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Chronic use of opioid medications may lead to dependence or hyperalgesia, both of which might adversely affect perioperative and postoperative pain management, rehabilitation, and clinical outcomes after total knee arthroplasty. The purpose of this study was to evaluate patients who underwent total knee arthroplasty following six or more weeks of chronic opioid use for pain control and to compare them with a matched group who did not use opioids preoperatively.


Forty-nine knees in patients who had a mean age of fifty-six years (range, thirty-seven to seventy-eight years) and who had regularly used opioid medications for pain control prior to total knee arthroplasty were compared with a group of patients who had not used them. Length of hospitalization, aseptic complications requiring reoperation, requirement for specialized pain management, and clinical outcomes were assessed for both groups.


Knee Society scores were significantly lower in the patients who regularly used opioid medications at the time of final follow-up (mean, three years; range, two to seven years); the opioid group had a mean of 79 points (range, 45 to 100 points) as compared with a mean of 92 points (range, 59 to 100 points) in the non-opioid group. A significantly higher prevalence of complications was seen in the opioid group, with five arthroscopic evaluations and eight revisions for persistent stiffness and/or pain, compared with none in the matched group. Ten patients in the opioid group were referred for outpatient pain management, compared with one patient in the non-opioid group.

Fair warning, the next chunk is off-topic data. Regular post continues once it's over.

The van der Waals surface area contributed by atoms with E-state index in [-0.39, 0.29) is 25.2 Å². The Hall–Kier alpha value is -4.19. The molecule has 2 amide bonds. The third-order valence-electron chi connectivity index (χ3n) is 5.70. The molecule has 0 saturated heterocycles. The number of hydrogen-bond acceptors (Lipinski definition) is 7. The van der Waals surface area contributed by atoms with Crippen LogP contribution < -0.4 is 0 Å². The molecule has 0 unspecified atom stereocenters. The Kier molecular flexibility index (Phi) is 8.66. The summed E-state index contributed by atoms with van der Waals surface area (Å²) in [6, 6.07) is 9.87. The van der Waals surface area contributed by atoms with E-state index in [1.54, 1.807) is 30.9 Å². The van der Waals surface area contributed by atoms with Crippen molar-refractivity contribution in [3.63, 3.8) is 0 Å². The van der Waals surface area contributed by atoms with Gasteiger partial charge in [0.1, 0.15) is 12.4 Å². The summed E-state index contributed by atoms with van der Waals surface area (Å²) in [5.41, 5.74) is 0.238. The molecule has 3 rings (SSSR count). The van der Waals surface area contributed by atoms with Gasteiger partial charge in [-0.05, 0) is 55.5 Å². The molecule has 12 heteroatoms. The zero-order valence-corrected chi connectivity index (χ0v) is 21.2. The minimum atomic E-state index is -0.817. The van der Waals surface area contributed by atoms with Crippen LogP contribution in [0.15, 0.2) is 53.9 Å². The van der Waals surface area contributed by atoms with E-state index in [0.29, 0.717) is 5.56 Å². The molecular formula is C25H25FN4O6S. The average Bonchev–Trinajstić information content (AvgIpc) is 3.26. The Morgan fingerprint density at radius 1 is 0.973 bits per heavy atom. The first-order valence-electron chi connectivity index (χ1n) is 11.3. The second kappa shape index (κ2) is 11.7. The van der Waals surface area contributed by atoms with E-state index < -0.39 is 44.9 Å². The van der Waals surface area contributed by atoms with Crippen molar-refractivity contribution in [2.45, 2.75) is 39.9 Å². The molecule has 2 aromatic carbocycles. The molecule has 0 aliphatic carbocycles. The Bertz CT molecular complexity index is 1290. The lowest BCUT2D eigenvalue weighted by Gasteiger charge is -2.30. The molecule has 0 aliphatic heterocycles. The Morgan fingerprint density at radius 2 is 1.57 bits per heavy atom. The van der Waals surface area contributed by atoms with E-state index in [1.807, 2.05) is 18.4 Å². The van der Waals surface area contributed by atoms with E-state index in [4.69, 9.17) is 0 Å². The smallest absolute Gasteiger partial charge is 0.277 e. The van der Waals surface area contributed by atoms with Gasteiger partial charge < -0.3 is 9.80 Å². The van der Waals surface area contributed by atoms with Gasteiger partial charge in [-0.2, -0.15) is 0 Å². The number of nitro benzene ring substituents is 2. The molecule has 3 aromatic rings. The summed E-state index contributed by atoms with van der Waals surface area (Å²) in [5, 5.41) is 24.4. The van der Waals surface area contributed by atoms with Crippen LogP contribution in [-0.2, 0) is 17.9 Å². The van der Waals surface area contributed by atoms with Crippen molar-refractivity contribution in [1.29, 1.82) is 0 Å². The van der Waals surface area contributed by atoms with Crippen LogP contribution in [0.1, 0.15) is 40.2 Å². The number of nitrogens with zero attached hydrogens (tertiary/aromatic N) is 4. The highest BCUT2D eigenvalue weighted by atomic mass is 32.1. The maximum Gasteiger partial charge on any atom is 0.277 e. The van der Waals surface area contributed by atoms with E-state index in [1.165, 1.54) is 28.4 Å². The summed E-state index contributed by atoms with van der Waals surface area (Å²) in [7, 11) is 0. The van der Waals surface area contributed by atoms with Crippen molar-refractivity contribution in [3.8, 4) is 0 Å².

Patients who chronically use opioid medications prior to total knee arthroplasty may be at a substantially greater risk for complications and painful prolonged recoveries. Alternative non-opioid pain medications and/or earlier referral to an orthopaedic surgeon prior to habitual opioid use should be considered for patients with painful degenerative disease of the knee.

Level of Evidence: 

Therapeutic Level III. See Instructions for Authors for a complete description of levels of evidence.